TEHRAN, Young Journalists Club (YJC) -Russian MPs are expected within weeks to submit a new draft law regulating private military companies. A global market exists for mercenary fighters and some argue Russia is missing out by trapping citizens in a legal minefield.
Private military companies (PMCs) are the modern-day incarnation of what used to be known as ‘Wild Geese’ – professional soldiers ready to prop up a regular fighting force for payment.
As national governments rose in power, the use of hired guns went into relative decline as they were pushed to the sidelines – both legally and geographically. Because the common wisdom of the 20th century held that waging wars was a job for nation states, adventurers were tolerated only in places such as Sierra Leone or Libya.
Then came the end of the Cold War. The downsizing of standing armies left a large pool of people with fighting skills idle while the breakdown of the bipolar world order, with its checks and balances, simultaneously created a larger market for their services. And after 9/11 mercenaries found themselves more in demand, as the US government was more than willing to outsource an increasing number of duties previously reserved for regular troops. Conveniently, these auxiliary hires aren’t counted in Washington's official war casualty statistics.
Today, PMCs are paid for services ranging from guarding freighter ships from pirates and catching traffickers at borders to clearing minefields and training troops belonging to more-or-less legitimate authorities. They can also be found fighting battles – just like the fabled companies of Swiss landsknechts did in the Renaissance – although this part of the gray area in which modern mercenaries operate is a bit too close to practices still officially condemned.
Russia has lagged behind many of its Western partners in taking a prominent place in the PMC service market, even though the country generates its share of recruits. This may be due to Moscow’s general suspicion of the post-1991 global security architecture or the inherent potential ‘loose cannon’ aspect of private soldiers.
Whatever the real reasons, hiring and training mercenaries, as well as operating as one, is a criminal offence in Russia. Nevertheless, the latter rule is lightly enforced with the first (and apparently only) case to end in a conviction happening in 2014.
“The situation in Syria demonstrated the need for private military companies, which are well-suited for such local conflicts,” Mikhail Emelyanov, deputy chair of the parliamentary Committee for State Building and Legislation, told RT. He said a new draft law regulating PMCs may be submitted within a month.
“The law would allow hiring employees of PMCs to take part in counterterrorist operations in foreign nations, protect allied nations from foreign aggression. And also to guard infrastructure objects like oil and gas fields or railroads,” he added.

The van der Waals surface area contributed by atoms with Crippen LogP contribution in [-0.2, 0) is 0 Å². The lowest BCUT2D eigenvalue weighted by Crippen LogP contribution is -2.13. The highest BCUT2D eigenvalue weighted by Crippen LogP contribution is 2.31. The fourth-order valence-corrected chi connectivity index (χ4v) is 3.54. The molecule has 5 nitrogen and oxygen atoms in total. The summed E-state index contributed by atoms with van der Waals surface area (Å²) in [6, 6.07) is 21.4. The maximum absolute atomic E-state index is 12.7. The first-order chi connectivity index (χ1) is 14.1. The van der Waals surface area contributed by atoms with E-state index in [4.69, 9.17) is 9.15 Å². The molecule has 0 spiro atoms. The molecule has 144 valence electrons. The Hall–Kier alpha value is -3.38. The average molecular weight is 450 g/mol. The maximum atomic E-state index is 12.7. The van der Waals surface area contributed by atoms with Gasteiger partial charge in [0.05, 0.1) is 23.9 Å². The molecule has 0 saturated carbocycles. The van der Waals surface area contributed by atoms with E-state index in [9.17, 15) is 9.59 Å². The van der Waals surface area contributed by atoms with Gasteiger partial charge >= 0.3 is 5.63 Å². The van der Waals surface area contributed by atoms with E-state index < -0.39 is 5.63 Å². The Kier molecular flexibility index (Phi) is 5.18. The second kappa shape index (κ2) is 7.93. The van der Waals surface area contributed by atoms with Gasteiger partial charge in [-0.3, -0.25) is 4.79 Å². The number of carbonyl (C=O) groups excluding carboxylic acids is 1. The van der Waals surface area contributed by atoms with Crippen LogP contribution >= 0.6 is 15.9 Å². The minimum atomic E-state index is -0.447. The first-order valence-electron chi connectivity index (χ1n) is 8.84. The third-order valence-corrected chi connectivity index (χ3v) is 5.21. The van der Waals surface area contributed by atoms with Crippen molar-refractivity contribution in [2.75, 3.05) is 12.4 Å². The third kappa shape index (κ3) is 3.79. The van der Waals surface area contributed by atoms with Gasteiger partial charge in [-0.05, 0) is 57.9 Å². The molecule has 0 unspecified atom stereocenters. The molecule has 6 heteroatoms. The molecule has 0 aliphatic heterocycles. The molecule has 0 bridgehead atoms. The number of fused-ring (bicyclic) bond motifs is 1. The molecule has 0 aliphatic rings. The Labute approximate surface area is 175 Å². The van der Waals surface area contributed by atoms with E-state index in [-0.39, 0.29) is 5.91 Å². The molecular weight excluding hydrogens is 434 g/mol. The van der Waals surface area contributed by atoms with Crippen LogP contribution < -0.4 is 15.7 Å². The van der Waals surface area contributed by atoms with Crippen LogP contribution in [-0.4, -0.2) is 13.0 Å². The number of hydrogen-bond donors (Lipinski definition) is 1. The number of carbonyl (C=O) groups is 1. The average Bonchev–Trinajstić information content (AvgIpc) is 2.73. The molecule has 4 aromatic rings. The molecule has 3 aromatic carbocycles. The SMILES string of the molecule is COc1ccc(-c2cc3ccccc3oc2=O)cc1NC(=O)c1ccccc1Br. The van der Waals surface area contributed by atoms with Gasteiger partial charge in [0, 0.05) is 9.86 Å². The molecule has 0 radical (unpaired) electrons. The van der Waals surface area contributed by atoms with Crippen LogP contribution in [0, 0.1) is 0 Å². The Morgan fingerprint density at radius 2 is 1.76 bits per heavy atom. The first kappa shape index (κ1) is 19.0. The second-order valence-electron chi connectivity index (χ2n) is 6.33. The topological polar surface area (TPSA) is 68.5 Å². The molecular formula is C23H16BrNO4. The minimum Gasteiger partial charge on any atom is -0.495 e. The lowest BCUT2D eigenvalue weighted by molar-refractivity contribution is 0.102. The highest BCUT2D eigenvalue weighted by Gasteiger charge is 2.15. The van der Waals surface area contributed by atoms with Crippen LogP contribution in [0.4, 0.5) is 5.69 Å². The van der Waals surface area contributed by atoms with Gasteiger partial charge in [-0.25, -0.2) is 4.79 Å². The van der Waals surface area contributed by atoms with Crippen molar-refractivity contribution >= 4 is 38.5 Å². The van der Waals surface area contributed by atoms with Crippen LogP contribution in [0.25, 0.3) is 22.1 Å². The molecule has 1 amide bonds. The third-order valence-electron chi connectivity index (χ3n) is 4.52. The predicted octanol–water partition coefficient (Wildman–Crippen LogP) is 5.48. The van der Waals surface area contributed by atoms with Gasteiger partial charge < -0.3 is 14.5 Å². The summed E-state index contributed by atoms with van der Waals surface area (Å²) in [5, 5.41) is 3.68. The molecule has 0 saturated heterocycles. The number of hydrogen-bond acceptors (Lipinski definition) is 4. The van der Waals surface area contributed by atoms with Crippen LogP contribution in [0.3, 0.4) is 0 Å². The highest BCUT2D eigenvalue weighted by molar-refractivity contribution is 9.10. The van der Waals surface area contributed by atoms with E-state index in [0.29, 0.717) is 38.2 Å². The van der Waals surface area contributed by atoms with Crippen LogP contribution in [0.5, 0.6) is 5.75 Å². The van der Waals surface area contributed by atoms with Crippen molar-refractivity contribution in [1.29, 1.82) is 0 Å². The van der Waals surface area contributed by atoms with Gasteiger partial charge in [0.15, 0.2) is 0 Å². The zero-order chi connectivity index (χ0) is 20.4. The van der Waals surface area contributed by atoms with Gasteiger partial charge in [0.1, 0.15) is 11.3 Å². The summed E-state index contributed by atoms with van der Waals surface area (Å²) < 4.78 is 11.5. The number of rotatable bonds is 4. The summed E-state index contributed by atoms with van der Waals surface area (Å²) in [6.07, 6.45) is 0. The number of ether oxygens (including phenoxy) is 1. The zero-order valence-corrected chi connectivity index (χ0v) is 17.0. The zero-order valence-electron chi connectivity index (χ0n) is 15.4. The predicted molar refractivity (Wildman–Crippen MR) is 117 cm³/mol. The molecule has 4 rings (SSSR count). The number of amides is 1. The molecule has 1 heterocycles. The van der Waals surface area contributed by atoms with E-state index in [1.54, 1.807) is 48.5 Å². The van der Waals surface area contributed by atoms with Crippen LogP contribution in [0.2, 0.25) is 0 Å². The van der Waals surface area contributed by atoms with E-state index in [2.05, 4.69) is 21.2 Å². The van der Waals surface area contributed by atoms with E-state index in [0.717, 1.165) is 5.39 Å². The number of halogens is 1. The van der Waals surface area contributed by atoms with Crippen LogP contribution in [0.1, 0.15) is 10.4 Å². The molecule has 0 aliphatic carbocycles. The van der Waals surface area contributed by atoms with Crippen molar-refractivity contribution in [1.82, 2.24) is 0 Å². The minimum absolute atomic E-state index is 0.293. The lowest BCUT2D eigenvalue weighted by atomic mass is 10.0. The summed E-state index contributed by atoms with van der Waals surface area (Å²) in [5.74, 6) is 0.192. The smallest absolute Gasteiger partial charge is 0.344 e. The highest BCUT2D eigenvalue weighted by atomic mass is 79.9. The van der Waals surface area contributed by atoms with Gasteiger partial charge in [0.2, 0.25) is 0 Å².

The draft law would be the third attempt to make PMCs legal in Russia. In fact, the first draft suggested in 2012 was publicly supported by then-Prime Minister Vladimir Putin. But no legislation has materialized since. Russian PMCs, which do exist, have to register in the jurisdictions of other nations and their employees are always under the threat of prosecution in their homeland. This understandably makes them reluctant to seek help from the Russian authorities when in trouble and arguably pushes the industry towards the criminal fringes.
The only known criminal case highlights this problem. The two accused, Vadim Gusev and Evgeny Sidorov, were executives of a firm called Moran Security Group, which specialises in anti-piracy missions.
Their trial was held behind closed doors, so there is little information about their exact actions. However, according to media reports, in 2013, Moran hired over 260 Russians to guard an “energy industry site” in Syria, but failed to pay them for the job, which proved far more dangerous than promised.
Some reports claimed the Russian mercenary band’s ultimate employer turned out to be a local warlord fighting against Damascus. Others said they worked for Syria's Oil Ministry or a shady Russian oil firm, which failed to inform them that it needed foot soldiers to capture an oilfield, rather than guards to protect it. Insider reports in the industry say the firm was actually set up by its competitors in the ship protection market. There is little transparency in this semi-illegal environment, in which such stories are commonplace.
Whatever the real reasons, a Russian court sentenced the two men to three years each in prison. None of the soldiers they hired was apparently charged in this case.
Proponents of legalizing PMCs say Russia’s reluctance to embrace the phenomenon simply puts Russian citizens at a disadvantage.
“Those who want to work for PMCs need legal protection. It will ensure they are paid their due compensation, are covered by a pension system and healthcare, and that their families get aid if the man gets killed,” Anton Morozov, a member of the parliament’s Foreign Affairs Committee, told RT.
The same argument about Russian citizens not being given due legal protection was voiced on Monday by Russia’s foreign minister, Sergey Lavrov.
PMCs operating legally in Russia’s jurisdiction will become much stronger competitors in the multibillion-dollar sector, says military journalist Aleksey Leonkov. “If we have PMCs of our own, there will be interest in their services in many countries. The skills and capabilities of our military specialists are valued in the entire world.”